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    You're an valuable coach who shares in demand information with clients. You may coach in matters of health, wealth, family, career and more. But it takes more than coaching skill and a list of clients to run a coaching business. 

    Coaching is a business and like all businesses it requires legal protection. Before any coaching begins, you must execute an agreement.

    And this should not be just any type of client contract. This agreement should be specific to the coaching you are offering to your clients. Let's discuss what should be in your coaching agreement.

    Coaching Services Offered

    Client agreements have a "services" clause that outline the exact services the provider will deliver to their customers. A coaching agreement is a type of client contract but with terms specific to the coaching industry.

    In your "services" section state exactly what coaching services you will deliver to your client. Now, this doesn't have to be an exhaustive list in paragraph style that will be long and boring to read.

    Instead, you can use bullet points to highlight the most important aspects of your program. For example, a career coach might list:

    4 week group coaching program designed to provide strategic tips on:

    • Landing a promotion
    • Negotiating a raise
    • Changing careers
    • Building a network
    • With monthly 1:1 and weekly group coaching calls

    You can also include your coaching services package taken from your sales page. And be sure to inform your client about whether the program is for 1:1 coaching, group coaching or both.

    Session Frequency

    Next up, describe how frequently you will deliver the coaching services.

    ~Will they be delivered daily, weekly or monthly? 

    ~How many minutes/hours each session?

    ~How long will the program last (weeks, month, year)?

    Be detailed here so that your clients know exactly what to expect. The more information you give about the structure of your program, the less confusion later.

    This is what's so wonderful about consistently using contracts in your business. You can always point to your agreement to get clarity about what was agreed upon. So the more detailed you are, the less that is up for debate.  


    Let's talk about payment! With all of the hard work that goes into delivering quality coaching to clients, make sure you outline fees in your agreement including any required deposits.

    So what does this look like?

    Well, it depends on how and when you charge:

    ~You may require full payment when the client signs up for your program.

    ~Or you require an initial deposit paid at sign up and the remainder paid before the program officially begins.

    ~Perhaps you have a monthly program in which you will debit their account for payment.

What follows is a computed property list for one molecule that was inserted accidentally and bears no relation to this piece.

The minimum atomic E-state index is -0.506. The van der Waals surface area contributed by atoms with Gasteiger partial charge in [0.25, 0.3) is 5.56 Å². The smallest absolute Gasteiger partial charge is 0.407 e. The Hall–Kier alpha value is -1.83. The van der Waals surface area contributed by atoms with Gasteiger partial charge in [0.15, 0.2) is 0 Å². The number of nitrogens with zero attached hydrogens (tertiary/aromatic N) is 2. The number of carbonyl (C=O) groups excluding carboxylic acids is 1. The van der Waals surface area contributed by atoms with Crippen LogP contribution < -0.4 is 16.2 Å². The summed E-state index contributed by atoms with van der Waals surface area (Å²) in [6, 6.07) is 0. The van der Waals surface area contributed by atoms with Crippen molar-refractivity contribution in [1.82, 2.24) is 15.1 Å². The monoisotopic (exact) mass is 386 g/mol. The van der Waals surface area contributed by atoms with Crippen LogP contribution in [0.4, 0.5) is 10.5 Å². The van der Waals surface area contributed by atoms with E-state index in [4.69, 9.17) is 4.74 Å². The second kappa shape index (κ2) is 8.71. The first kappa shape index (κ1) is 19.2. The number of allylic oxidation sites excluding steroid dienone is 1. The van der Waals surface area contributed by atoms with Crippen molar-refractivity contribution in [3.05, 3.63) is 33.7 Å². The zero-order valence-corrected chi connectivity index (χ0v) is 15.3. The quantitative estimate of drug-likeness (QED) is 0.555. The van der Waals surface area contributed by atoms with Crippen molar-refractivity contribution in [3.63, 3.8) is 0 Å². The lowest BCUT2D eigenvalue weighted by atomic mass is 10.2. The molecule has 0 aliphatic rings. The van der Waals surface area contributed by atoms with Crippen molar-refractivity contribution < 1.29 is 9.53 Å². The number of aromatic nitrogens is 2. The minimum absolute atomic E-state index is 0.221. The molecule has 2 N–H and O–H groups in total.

There are many options but whichever you choose, include it in your contract so your client knows exactly when payment is due.


    Ok, so we discussed getting paid. But what about those occasional instances when a customer demands a refund. What is your refund policy?

    Do you give refunds? And if so, under what circumstances?

    If you have a "no refund" policy, make that very clear in your agreement. In fact, you should have this in your sales page, online terms and conditions and your coaching agreement.


    Because some clients will feign amnesia when it comes to your refund policy. Have it in several places including your agreement so that it is unmistakable that this is your policy.

    Alternatively, some coaches may provide refunds in limited circumstances. For instance, they may say no refunds for services "already delivered" and only allow refunds for unused sessions.

    It really depends on your preference including your business investment in allotting time, money, staff and other resources to your program and the impact of cancellations and refund requests.

    Of course, rescheduling may be an option and if you choose to allow it, put that in your agreement as well.

    Client Acknowledgement

    This is an important but often over-looked clause. One of the biggest complaints I hear from service providers is the lack of cooperation from their clients.

    Now this isn't ALL of their clients. But when you have a successful business with several clients, you're bound to have one, two or a few who are unresponsive or even uncooperative at some point.

    This may take the form of a client expecting to receive more than you promised. In this clause you want to make clear that you make no promises or guarantees for specific results.

    You do not want to promise that you will build them significant wealth, change their marital dynamic, guarantee a job promotion only for the client to be disappointed and sue you for breach of contract.

    Instead, you should promise and deliver the services within your scope. And they should only expect to receive the same.

    Watch the Video


    Coaching Agreement Template

    In need of a coaching contract for your coaching program?

    Check out my coaching collection terms where I have all types of contracts for your individual or group coaching program!

    This includes a coaching agreement template, online course terms of use and a membership terms of use. Purchase separately or save with the bundle. 

    Solid Legal Protection

    Want a robust contract bundle instead? Purchase my entire coaching contract collection as part of 15 legal templates in Legally Good Club.

    To learn more about Legally Good Club and get tips on how to protect your business legally starting today, watch my free legal workshop.

    This blog posting is provided for general informational and educational purposes only and is not provided for specific, individual legal advice.